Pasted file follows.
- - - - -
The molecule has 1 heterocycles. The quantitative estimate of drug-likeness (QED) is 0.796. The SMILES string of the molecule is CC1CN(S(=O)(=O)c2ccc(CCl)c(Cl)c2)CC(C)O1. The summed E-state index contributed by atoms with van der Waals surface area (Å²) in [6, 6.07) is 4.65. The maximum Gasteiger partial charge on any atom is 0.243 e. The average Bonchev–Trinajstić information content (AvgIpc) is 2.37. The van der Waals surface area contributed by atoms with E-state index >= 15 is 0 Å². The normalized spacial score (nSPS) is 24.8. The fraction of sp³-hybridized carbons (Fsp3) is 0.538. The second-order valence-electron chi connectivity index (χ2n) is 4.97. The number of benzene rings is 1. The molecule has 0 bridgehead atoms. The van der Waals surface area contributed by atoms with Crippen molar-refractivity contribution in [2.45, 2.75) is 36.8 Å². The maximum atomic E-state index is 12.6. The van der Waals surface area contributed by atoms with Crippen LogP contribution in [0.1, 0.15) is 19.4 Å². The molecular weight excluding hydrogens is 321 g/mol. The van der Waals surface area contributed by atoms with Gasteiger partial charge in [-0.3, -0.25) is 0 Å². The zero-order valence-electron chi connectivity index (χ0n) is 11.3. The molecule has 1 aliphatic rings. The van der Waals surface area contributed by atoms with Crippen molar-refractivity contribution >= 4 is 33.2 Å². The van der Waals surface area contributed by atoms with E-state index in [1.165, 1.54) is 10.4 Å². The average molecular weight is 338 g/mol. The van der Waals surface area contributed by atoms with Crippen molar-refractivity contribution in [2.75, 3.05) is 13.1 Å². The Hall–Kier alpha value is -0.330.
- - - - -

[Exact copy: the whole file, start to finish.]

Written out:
The molecule has 1 heterocycles. The quantitative estimate of drug-likeness (QED) is 0.796. The SMILES string of the molecule is CC1CN(S(=O)(=O)c2ccc(CCl)c(Cl)c2)CC(C)O1. The summed E-state index contributed by atoms with van der Waals surface area (Å²) in [6, 6.07) is 4.65. The maximum Gasteiger partial charge on any atom is 0.243 e. The average Bonchev–Trinajstić information content (AvgIpc) is 2.37. The van der Waals surface area contributed by atoms with E-state index >= 15 is 0 Å². The normalized spacial score (nSPS) is 24.8. The fraction of sp³-hybridized carbons (Fsp3) is 0.538. The second-order valence-electron chi connectivity index (χ2n) is 4.97. The number of benzene rings is 1. The molecule has 0 bridgehead atoms. The van der Waals surface area contributed by atoms with Crippen molar-refractivity contribution in [2.45, 2.75) is 36.8 Å². The maximum atomic E-state index is 12.6. The van der Waals surface area contributed by atoms with Crippen LogP contribution in [0.1, 0.15) is 19.4 Å². The molecular weight excluding hydrogens is 321 g/mol. The van der Waals surface area contributed by atoms with Gasteiger partial charge in [-0.3, -0.25) is 0 Å². The zero-order valence-electron chi connectivity index (χ0n) is 11.3. The molecule has 1 aliphatic rings. The van der Waals surface area contributed by atoms with Crippen molar-refractivity contribution >= 4 is 33.2 Å². The van der Waals surface area contributed by atoms with E-state index in [1.165, 1.54) is 10.4 Å². The average molecular weight is 338 g/mol. The van der Waals surface area contributed by atoms with Crippen molar-refractivity contribution in [2.75, 3.05) is 13.1 Å². The Hall–Kier alpha value is -0.330.